If a merchant won’t accept a return, consider selling the item to get some of the money back. You can find a buyer on marketplaces, apps or social media websites. Some online marketplaces may take a cut of the sale, so understand the terms before listing the item for sale.
3. Change your due date or payment method
Before you miss a payment, contact the buy now, pay later business to explore options. Each company has different policies on whether you can extend the payment due date or change it.
Bossler recommends trying to align your due dates with the paycheck or pay period that gives you the most wiggle room. If your plan calls for payments every two weeks, “it might be possible to switch to a monthly payment,” she says.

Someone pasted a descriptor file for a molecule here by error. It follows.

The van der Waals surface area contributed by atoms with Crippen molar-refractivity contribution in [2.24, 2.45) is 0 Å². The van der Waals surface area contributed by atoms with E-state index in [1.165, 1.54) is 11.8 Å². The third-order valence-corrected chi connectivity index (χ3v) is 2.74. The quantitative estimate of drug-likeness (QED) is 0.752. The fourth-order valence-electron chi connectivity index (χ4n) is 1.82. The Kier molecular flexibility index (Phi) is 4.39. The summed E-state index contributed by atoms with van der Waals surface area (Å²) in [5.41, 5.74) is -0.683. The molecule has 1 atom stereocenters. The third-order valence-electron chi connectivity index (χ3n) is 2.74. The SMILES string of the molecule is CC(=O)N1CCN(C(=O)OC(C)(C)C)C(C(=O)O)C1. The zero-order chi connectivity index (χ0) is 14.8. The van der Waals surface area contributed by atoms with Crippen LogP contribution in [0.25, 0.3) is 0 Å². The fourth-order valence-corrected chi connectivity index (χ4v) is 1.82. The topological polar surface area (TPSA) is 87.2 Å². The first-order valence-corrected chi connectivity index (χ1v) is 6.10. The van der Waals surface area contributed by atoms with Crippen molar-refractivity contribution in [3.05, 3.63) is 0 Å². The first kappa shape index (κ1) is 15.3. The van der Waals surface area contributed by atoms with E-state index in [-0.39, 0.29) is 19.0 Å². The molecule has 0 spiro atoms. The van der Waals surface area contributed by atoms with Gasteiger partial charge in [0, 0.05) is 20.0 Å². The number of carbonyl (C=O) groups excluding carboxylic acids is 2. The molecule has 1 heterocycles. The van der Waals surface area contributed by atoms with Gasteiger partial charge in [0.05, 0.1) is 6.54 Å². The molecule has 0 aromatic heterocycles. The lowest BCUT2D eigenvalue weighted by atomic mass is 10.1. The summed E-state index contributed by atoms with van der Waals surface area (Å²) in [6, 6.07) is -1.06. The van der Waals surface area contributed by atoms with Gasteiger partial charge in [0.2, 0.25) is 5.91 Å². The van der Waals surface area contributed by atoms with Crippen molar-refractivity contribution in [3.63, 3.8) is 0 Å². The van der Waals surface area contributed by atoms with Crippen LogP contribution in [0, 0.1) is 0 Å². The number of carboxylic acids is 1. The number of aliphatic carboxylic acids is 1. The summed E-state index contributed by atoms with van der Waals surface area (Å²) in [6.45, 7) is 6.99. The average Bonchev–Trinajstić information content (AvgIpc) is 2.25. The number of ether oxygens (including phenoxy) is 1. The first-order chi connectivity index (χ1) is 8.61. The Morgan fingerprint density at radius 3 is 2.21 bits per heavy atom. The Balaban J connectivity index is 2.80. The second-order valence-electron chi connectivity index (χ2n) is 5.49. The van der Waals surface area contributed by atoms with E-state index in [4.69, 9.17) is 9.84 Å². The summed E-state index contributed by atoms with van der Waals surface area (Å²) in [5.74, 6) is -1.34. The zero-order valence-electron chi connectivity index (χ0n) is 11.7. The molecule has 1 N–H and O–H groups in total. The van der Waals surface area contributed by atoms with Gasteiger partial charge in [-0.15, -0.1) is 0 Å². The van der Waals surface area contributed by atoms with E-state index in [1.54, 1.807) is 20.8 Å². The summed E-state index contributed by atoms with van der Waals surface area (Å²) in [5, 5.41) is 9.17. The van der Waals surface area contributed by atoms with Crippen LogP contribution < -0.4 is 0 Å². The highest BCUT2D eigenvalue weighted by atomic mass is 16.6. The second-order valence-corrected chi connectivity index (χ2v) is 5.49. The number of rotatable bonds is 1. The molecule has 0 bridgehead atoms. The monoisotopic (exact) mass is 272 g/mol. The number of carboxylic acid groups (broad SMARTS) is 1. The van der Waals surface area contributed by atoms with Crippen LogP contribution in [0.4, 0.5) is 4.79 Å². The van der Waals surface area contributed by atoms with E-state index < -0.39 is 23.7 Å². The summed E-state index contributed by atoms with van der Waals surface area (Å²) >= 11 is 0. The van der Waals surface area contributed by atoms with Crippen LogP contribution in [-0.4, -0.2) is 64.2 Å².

Or, if you originally used a debit card to set up the buy it now, pay later plan, ask if you can switch the payment method to a credit card. You may incur interest with a credit card and you’ll have to pay that bill, but it can save you time if you’re worried about overdrafts or late fees.
4. See if you qualify for financial hardship
If your financial situation has changed due to circumstances beyond your control, such as unemployment or a family emergency, Buy Now, Pay Later can provide financial hardship assistance.